Trident Health planning full-service hospital at Moncks Corner site

Trident Health has filed an application with federal regulators that proposes a full-service hospital adjacent to its existing Moncks Corner Medical Center, but company officials say the only work planned at this time is drainage improvements.

“While we don’t have any plans at this time to build a hospital on this site, we believed it necessary to improve the drainage plan should we develop the land in the future,” said Todd Gallati, CEO of Trident Medical Center.

Trident Health is asking the Army Corps of Engineers for permission to fill 0.02 acres of freshwater wetlands and about 824 feet of a stream on the property near the intersection of U.S. Highways 17-A and 52.

The company, part of Nashville-based HCA Corp., bought the 21-acre site a year ago for $2.15 million. 

“The project purpose is to provide additional healthcare facilities in the growing Moncks Corner and Berkeley County areas,” Trident Health’s application states, adding the project would include a hospital with about 140 beds, a 480-vehicle parking area and access roads.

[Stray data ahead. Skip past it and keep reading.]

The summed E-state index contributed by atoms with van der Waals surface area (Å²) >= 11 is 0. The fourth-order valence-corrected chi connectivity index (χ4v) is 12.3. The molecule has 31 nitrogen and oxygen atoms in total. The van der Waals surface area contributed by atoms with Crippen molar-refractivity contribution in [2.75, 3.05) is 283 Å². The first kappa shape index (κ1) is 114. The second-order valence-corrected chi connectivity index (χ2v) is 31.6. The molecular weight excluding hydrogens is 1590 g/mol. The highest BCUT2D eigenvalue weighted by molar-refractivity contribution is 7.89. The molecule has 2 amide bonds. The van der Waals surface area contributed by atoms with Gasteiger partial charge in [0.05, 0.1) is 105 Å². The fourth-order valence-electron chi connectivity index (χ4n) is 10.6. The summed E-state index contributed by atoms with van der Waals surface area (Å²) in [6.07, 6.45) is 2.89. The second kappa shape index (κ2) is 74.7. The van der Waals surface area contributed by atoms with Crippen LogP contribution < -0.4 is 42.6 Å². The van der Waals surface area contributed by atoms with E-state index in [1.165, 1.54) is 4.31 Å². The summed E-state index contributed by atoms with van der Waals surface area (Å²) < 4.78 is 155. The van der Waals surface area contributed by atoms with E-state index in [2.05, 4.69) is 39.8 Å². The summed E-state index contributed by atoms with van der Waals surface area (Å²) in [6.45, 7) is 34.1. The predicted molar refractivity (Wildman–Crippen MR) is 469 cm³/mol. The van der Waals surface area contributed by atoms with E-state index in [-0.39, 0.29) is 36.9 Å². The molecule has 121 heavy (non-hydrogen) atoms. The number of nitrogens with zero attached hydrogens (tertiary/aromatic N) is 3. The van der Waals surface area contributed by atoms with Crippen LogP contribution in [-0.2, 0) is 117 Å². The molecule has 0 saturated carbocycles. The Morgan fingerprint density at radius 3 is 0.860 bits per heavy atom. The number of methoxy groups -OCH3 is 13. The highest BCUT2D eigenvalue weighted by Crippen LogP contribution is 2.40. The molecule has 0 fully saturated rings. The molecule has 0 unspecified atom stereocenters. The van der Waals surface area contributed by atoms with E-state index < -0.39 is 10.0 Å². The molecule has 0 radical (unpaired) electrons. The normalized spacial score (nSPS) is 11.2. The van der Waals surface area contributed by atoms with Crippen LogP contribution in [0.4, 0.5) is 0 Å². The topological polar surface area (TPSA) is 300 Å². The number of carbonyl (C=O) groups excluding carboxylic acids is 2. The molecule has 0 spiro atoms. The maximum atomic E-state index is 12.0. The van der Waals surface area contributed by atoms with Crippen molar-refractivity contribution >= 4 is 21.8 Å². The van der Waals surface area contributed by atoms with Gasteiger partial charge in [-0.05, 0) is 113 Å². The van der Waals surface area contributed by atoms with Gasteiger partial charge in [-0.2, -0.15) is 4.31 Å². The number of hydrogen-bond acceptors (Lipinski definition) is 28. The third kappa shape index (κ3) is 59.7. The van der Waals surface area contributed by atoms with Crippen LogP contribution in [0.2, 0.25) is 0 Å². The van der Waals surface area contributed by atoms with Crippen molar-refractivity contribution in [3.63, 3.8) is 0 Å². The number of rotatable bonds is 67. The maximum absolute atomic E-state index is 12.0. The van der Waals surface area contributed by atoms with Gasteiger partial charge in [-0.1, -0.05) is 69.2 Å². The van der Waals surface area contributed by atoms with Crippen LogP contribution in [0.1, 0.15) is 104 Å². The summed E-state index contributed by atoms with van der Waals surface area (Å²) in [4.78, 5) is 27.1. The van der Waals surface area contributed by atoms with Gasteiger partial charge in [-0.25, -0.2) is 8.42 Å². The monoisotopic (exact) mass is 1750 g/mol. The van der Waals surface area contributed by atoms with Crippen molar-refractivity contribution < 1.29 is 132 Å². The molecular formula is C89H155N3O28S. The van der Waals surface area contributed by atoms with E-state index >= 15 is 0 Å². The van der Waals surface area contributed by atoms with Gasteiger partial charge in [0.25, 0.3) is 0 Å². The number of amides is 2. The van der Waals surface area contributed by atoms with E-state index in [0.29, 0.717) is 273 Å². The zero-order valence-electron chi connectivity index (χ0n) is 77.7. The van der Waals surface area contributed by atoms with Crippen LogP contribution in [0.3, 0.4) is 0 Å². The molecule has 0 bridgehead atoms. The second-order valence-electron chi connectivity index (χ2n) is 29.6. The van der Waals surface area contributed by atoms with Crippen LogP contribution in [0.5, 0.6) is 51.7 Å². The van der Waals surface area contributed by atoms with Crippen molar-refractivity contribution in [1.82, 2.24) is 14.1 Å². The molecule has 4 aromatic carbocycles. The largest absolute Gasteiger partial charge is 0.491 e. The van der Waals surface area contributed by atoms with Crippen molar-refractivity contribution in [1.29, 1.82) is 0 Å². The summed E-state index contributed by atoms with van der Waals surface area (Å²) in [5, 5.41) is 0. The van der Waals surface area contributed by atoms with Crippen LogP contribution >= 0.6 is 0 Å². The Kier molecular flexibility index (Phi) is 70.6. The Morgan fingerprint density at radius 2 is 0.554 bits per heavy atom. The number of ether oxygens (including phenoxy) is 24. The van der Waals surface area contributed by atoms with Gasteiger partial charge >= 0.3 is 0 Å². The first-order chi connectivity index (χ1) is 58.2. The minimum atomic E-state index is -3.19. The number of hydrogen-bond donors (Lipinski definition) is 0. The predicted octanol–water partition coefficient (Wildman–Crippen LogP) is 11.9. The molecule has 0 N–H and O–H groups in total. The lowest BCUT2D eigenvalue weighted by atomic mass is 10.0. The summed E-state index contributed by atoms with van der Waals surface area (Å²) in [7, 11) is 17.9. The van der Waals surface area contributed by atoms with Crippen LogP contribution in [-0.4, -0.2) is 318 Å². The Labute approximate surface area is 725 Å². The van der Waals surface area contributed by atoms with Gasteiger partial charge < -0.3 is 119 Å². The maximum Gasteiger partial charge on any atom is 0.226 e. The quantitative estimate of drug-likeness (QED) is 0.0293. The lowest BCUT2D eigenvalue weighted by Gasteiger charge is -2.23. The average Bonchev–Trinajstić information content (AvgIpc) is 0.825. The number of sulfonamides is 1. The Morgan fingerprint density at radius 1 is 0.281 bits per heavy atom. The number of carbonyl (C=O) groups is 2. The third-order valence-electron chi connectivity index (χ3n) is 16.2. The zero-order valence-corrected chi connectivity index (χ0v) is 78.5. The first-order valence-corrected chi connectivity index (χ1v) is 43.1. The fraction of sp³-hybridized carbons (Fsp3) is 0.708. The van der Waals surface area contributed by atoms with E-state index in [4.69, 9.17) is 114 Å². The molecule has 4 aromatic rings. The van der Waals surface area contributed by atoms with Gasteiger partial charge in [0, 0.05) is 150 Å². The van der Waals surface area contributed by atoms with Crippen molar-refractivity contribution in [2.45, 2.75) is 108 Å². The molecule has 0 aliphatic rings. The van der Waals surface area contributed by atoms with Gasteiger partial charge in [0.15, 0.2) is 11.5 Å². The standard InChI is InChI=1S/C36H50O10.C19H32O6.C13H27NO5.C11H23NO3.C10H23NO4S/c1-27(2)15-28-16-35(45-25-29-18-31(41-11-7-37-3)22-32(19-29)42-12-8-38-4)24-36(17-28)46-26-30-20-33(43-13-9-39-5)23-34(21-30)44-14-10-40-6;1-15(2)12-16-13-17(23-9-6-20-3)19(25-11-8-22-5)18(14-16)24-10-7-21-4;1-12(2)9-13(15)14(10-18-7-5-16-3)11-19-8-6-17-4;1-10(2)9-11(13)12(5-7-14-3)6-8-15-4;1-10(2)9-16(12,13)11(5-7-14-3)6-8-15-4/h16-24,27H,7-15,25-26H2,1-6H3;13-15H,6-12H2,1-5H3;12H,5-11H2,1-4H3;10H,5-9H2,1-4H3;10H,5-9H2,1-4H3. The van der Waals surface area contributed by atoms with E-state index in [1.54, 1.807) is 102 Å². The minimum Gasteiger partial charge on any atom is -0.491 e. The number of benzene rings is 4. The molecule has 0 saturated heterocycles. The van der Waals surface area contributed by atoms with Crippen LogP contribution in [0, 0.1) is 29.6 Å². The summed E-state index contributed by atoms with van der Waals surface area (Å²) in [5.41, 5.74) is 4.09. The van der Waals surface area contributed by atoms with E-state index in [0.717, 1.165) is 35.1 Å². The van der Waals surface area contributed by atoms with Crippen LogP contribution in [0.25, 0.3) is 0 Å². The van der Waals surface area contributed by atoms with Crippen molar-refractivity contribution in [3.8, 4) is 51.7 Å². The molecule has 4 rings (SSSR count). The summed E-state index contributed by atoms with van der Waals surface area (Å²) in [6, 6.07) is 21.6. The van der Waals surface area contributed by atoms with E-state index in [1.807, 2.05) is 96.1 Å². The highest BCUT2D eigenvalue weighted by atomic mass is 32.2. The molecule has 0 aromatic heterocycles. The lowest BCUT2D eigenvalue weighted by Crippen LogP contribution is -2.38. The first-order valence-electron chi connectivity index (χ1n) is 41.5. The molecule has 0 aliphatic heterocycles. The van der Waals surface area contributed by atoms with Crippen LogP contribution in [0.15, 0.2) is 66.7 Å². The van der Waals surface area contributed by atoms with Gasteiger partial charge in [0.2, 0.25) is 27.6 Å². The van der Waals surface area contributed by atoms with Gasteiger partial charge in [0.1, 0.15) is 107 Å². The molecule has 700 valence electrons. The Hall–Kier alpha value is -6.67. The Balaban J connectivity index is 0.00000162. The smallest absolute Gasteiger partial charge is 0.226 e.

However, Gallati said the application is only intended to put Trident Health in a better position should it one day decide to build a hospital.

“We want to be prepared for the future,” he said.

The Army Corps is taking public comments on the proposal through Dec. 18. The state’s Department of Health and Environmental Control also must give its approval.

The permit application comes roughly two years after Trident Health ran out of legal options to block a rival project in Berkeley County.

The state’s Supreme Court in 2015 declined to review a lower court’s ruling allowing Roper St. Francis and Trident Health to each build full-service medical centers in the county. That decision allowed both projects to go forward.